Singapore: 40,000 migrant workers from dorms cleared of Covid-19, can return to work
SINGAPORE — About 40,000 migrant workers who stayed in dormitories have been cleared of Covid-19 infection and given the go-ahead to return to work.
Of these, 12,000 are essential workers who had already been moved out of dorms into other short-term accommodations, said Manpower Minister Josephine Teo at a virtual press conference on Monday (June 1).
More than 20,000 workers have recovered from the coronavirus and been rehoused at various temporary sites.
A further 8,000 are dorm residents who have either tested negative for Covid-19 or tested positive but have since fully recovered, been discharged and are now living with their fellow workers.
She added that a first batch of 60 dormitories – including three purpose-built dorms as well as 57 factory converted dormitories and construction temporary quarters – will be given cleared status from Tuesday – the first day after the circuit breaker period ends.
“What does it mean to say a dorm has been cleared?” Mrs Teo said. “It means every block in a dorm has been cleared and every resident in those blocks has been cleared of Covid-19 infection.”
The inter-agency task force handling the situation in the dormitories has improved medical support for migrant workers to enable them to return to work safely, she noted.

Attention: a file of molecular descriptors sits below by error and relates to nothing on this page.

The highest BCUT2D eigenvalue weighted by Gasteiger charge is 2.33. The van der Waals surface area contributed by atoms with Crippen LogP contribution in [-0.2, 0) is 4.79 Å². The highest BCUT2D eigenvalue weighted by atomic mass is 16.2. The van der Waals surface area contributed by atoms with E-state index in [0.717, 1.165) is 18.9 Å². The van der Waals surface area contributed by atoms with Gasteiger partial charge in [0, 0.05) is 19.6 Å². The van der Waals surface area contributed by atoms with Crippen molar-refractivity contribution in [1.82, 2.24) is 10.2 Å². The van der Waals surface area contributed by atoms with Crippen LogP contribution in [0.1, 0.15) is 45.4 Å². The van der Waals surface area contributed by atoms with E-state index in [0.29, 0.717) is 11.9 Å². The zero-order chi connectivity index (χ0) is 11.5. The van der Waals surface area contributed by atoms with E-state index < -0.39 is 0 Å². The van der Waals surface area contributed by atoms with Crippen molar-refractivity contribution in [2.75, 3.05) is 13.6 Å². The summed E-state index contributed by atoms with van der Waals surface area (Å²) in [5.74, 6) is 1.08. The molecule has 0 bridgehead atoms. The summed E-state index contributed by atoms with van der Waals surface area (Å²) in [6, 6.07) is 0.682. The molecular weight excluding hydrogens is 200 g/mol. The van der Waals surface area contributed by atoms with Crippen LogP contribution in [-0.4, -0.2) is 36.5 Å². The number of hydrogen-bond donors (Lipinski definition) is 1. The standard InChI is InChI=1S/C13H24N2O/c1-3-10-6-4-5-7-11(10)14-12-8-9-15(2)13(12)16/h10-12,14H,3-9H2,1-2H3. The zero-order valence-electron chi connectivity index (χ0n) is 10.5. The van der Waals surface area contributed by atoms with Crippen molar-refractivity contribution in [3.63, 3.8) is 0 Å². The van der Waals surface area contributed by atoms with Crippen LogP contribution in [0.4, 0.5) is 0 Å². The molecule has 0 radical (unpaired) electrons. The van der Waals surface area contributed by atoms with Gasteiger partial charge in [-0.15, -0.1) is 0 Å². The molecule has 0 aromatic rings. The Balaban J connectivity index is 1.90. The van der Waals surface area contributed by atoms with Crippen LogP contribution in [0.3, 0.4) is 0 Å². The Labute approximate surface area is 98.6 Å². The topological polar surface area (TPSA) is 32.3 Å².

This includes a program of systematic and regular testing, as well as enhanced health surveillance to enable early detection of any infection – and in the case of the cleared workers, re-infections.
One new measure rolled out by the task force is an access code feature on the SG Workpass app, which Mrs Teo said almost all migrant workers have downloaded.
This will give workers, their employers and dorm operators clarity about who can exit the dorms to work, she said.
Workers will need to have a “green status” on the app to indicate that their employer has been granted approval to resume operations, and that the dorm they stay in has also been cleared.
Asked how re-infection can be prevented, Mrs Teo said that greater discipline will have to be instilled in the workers’ day-to-day living. “The simple idea is that you cannot go back to the practices of the past,” she said.
Workers have to be split into cohorts who work and stay together, she said. Safe distancing measures must be implemented in the dorms, like erecting barriers between blocks so that residents of different blocks do not mix.
Rest days need to be staggered and workers should only use communal facilities like toilets that they are designated to, she added.
“But we still have to be mindful that in spite of all these measures, the risk of reinfections for the workers individually and the risk of clusters forming remains,” she said.
“We cannot assume that with these measures, there will be no reinfections. The risk of infection remains there. What we therefore need to layer on is a rigorous system to test the workers, and that is what we are working on.”
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